If you want to use your Raspberry Pi for gaming you certainly want to attach some sort of controller(s) to it. Since the Raspberry comes with two USB ports one way would be to simply attach any sort of USB gamepad or joystick via these ports to it. Besides the configuration this approach has the disadvantages that one or both USB ports become occupied and, what I think is even more disturbing, that an active USB hub might become necessary to provide enough energy to the controller(s). Also, if you want to get the real retro feeling you certainly want to use original controllers. The GPIO pins of the Raspberry allow the communication with all sorts of hardware and attaching, for example, SNES controllers can be done in quite a few steps. A user-space program that polls the controller(s) in the background was presented here. In the following I am presenting a dedicated GPIO adapter for the Raspberry Pi that allows an easy and safe connection of up to two NES or SNES controllers.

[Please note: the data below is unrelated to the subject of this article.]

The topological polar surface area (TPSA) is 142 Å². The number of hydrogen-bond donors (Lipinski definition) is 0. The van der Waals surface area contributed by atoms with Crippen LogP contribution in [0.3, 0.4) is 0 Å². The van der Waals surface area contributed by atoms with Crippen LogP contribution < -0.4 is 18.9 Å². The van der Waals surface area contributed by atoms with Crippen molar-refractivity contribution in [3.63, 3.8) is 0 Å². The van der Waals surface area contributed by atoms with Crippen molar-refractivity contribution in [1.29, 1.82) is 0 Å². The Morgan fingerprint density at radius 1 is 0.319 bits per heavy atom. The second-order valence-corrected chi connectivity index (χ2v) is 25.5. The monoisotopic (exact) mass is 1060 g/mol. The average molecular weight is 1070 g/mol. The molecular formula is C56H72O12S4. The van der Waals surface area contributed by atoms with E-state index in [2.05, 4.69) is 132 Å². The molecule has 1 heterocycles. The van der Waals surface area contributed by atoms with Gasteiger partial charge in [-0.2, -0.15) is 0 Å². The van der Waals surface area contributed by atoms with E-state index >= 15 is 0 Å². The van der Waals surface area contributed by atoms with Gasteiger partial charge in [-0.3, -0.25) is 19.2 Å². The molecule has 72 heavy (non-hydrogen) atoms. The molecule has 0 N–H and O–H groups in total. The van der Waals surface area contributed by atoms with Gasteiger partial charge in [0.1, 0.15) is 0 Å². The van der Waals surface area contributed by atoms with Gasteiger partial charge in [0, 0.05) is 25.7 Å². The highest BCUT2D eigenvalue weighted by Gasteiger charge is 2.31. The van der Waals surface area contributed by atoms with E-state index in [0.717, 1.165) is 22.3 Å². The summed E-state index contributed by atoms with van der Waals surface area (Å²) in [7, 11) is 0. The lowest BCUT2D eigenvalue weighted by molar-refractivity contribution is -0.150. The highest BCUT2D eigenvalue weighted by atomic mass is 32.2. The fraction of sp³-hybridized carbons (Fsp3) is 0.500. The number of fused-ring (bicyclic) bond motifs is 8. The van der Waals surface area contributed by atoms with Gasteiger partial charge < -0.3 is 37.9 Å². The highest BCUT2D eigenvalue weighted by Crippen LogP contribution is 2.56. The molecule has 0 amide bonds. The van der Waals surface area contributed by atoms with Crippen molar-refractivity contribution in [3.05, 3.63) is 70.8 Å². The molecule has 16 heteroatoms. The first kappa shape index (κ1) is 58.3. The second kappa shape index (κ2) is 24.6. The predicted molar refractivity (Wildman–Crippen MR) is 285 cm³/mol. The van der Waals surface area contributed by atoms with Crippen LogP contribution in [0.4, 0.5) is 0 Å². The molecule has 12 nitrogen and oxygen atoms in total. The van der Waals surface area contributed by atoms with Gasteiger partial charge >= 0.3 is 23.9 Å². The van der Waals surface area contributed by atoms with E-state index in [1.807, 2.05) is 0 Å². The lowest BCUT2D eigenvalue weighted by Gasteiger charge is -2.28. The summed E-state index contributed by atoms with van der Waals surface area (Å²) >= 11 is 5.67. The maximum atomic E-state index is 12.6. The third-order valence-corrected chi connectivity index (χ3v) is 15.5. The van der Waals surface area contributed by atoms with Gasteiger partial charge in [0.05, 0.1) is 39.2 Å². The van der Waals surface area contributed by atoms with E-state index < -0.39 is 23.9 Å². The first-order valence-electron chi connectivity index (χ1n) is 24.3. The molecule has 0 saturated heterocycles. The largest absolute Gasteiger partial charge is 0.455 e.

The RetroPie GPIO adapter
Based on the experiences with a previously presented adapter PCB I designed a new SNES adapter PCB specifically for the use with the Raspberry Pi.
This GPIO adapter aims at
- an easy and practical installation
- as well as providing circuitry protection
- and a button that can be used arbitrarily by software
Update 28.09.2014: Revision 2.0 of the RetroPie GPIO Adapter is released! The functionalities of revision 2.0 are exactly the same as the previous revision. However, the hardware design has changed due to the Raspberry Pi (TM) model B+ design. In contrast to revision 1.X, the new RetroPie GPIO Adapter revision is now mounted horizontally on the RPi. In the following descriptions of the adapter, photos of both revisions will be shown.